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In the “Magical Realism For Non-Believer’s: A Memoir of Finding Family” (2019) author Anika Fajardo would begin her journey in young adulthood to meet her father she never knew and understand her family dynamic. When she flew to Colombia in 1995, the region was one of the most lawless, corrupt, and violent places on the face of the earth—with high murder rates linked to gang activity and the drug trade. This wouldn’t stop fearless Anika, as an only child she was eagerly welcomed by her father Renzo and his second wife Ceci.

The story is rich in details of South American culture, customs and language, travel and landscapes etc. It was refreshing that the story was centered from a compassionate point of view without critical judgment as Anika began to understand her own family history, the failure of her parent’s marriage, and her mother’s decision to raise her in Minnesota away from her Colombian birthplace, and sadly, without her father. 

Anika’s open mind would serve her well, and prepare her to eventually form and support her own solid and happy family as a wife, mother, sister and aunt.  Anika Fajardo is an award winning author,  her writing has been published in numerous independent publications. This is her first book. With  thanks and appreciation to the University of Minnesota Press via NetGalley for the DDC for the purpose of review.
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I requested this book because I too live in Minnesota, and I appreciate reading about perspectives other than my own. I appreciated reading about the author's struggles growing up in the same area as me and felt empathetic toward her plight.
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I enjoyed this down to earth memoir.  I was drawn to the cross cultural theme (Fajardo’s mom is American and her dad is Colombian).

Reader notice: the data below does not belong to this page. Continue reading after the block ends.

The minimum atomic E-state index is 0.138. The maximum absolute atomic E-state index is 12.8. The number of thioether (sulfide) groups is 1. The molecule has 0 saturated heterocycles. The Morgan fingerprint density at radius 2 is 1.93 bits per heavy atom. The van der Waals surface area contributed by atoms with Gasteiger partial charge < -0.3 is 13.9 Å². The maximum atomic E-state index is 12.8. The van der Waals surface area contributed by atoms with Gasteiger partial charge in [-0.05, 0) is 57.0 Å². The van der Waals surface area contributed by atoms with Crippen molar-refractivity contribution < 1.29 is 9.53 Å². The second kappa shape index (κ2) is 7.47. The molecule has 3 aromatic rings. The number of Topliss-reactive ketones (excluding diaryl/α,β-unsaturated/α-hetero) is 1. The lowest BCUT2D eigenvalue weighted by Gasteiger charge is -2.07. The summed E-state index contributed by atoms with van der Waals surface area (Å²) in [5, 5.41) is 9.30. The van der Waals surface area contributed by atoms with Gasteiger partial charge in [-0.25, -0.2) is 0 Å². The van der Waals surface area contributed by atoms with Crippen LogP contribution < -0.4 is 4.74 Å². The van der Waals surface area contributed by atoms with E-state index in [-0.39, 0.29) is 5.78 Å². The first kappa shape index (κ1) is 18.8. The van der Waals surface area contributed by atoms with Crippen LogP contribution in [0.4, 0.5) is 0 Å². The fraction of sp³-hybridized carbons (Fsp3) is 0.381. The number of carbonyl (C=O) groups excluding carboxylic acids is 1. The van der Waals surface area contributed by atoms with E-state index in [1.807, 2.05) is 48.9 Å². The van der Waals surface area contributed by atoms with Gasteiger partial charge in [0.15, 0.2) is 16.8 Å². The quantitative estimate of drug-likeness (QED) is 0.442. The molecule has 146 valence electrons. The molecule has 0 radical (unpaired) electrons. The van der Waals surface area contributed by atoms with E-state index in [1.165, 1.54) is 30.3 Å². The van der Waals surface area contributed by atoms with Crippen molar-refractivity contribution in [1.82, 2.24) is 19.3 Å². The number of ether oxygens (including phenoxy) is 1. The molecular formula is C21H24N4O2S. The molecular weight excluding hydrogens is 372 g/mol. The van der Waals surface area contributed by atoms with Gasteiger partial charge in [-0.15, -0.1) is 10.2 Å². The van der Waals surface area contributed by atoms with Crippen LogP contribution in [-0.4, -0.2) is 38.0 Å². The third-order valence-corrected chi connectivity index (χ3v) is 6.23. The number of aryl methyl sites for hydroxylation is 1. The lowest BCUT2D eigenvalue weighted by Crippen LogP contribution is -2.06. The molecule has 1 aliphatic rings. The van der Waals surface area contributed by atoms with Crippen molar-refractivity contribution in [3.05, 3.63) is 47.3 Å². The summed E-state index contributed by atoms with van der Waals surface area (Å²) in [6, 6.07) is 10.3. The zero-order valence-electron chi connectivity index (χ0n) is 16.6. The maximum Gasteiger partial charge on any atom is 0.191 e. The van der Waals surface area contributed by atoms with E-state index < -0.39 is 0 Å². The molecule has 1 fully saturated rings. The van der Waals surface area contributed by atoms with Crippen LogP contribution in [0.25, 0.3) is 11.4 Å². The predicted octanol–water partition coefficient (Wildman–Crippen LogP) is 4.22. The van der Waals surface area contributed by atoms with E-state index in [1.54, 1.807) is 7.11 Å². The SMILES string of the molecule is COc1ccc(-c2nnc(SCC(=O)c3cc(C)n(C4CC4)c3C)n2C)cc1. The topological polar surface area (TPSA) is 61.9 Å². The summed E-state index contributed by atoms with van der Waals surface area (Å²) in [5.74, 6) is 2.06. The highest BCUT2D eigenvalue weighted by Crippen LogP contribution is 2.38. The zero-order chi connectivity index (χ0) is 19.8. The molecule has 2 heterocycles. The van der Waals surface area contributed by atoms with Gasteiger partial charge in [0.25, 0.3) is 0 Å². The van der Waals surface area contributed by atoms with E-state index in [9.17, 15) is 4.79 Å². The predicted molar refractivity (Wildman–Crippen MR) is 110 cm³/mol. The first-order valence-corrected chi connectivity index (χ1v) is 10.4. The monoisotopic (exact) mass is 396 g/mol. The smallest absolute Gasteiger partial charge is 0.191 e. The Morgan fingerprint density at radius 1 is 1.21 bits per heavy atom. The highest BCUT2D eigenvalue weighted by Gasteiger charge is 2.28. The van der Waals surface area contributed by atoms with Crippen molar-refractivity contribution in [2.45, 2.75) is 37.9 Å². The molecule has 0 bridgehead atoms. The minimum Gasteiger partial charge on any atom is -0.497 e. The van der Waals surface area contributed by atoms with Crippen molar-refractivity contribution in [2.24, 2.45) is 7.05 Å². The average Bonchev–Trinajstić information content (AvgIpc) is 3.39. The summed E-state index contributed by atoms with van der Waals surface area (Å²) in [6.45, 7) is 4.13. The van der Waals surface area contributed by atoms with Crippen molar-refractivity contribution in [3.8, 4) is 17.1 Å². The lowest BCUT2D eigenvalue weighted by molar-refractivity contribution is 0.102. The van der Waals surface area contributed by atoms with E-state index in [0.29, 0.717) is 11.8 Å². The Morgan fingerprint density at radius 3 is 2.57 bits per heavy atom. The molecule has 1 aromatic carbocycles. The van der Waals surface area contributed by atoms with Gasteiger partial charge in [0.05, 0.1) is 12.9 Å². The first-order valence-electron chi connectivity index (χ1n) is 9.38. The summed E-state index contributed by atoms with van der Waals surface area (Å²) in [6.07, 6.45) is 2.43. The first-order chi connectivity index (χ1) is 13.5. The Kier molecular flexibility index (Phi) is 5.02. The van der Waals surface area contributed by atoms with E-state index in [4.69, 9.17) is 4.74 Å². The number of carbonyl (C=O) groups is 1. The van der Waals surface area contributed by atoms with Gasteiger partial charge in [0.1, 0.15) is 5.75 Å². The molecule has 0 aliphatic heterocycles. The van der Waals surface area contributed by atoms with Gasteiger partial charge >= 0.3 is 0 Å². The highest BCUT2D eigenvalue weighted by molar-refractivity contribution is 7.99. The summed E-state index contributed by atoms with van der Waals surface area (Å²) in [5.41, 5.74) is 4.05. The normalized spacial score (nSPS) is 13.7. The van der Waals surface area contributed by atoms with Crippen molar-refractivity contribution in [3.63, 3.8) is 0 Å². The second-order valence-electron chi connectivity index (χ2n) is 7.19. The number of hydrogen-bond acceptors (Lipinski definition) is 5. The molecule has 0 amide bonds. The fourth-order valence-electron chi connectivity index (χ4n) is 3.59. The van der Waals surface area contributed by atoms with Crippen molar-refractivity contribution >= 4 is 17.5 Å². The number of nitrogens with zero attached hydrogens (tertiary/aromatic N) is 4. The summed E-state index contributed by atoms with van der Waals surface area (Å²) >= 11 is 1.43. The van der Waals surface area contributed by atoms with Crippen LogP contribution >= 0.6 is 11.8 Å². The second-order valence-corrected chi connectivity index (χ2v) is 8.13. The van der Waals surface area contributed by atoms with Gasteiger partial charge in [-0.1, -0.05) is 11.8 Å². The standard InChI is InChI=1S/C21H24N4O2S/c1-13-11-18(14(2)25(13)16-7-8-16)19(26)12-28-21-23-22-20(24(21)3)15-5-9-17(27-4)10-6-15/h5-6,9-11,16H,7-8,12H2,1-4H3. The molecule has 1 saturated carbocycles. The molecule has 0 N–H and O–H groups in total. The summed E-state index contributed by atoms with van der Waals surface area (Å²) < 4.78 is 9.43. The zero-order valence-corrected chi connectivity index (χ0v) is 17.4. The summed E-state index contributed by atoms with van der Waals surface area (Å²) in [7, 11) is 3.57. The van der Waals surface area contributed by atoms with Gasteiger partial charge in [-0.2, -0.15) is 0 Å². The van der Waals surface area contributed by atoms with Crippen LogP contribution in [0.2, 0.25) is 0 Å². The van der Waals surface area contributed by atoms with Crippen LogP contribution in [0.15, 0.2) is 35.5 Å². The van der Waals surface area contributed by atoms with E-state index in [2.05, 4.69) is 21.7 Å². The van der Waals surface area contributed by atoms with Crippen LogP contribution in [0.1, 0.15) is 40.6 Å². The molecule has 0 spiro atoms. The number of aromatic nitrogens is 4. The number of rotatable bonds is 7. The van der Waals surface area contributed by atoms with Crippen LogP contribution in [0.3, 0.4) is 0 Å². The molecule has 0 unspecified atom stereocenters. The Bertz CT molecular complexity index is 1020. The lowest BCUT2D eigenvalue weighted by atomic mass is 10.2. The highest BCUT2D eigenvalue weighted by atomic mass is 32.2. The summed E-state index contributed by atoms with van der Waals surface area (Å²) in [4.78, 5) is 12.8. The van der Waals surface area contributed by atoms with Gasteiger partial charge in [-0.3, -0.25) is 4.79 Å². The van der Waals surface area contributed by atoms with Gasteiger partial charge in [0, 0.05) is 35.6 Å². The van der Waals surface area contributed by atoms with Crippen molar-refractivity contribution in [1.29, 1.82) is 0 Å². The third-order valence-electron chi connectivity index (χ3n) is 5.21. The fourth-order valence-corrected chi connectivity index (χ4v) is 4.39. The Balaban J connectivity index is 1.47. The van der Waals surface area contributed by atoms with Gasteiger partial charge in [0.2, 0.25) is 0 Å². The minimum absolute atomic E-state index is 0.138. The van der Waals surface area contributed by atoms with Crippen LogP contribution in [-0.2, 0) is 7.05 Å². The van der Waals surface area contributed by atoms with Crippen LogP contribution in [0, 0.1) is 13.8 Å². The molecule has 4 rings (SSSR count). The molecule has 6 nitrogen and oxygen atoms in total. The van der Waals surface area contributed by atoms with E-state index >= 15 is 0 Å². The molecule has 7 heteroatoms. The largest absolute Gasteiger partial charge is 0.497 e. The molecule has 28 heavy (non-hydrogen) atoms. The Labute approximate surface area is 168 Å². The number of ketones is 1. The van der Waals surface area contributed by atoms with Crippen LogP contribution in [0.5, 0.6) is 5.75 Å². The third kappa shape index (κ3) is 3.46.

The author had the opportunity in adulthood to get acquainted with her father. Doing so led to  some BIG revelations that rocked her world.  She described her journey through this terrain well, making it easy to imagine myself in her shoes.

I found this to be a slow but rewarding read.  Thanks to NetGalley and  the University of Minnesota Press for the opportunity.
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Only two years after being born in Colombia, Anika Fajardo's parents split and her mother moved her to Minnesota. Almost twenty years later, Anika traveled to Colombia to meet her father for the first time since the split. In  Magical Realism for Non-Believers,  she explores the ties of family, identity, and paths not taken.

Fajardo has an interesting story and perspective, and I appreciate the themes she takes on in this memoir. It's often overwrought with heavy metaphors and the narrative voice doesn't always feel consistent, but overall, I enjoyed it. I didn't mind the skipping around in the story other reviewers disliked, but I wish we had gotten to hear a little more of Fajardo's personality come through the over embellished prose.
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Finding out you have a family you never knew about can be psychologically jarring, especially if you’ve always believed in your specialness as an only child. Through a visit to a Colombian father, she’d never known existed, Anika Fajardo also discovers she has a half brother in the United States. A well-written memoir, but I just couldn’t connect. I’m sure others will find her story compelling, especially those who have “found” family members.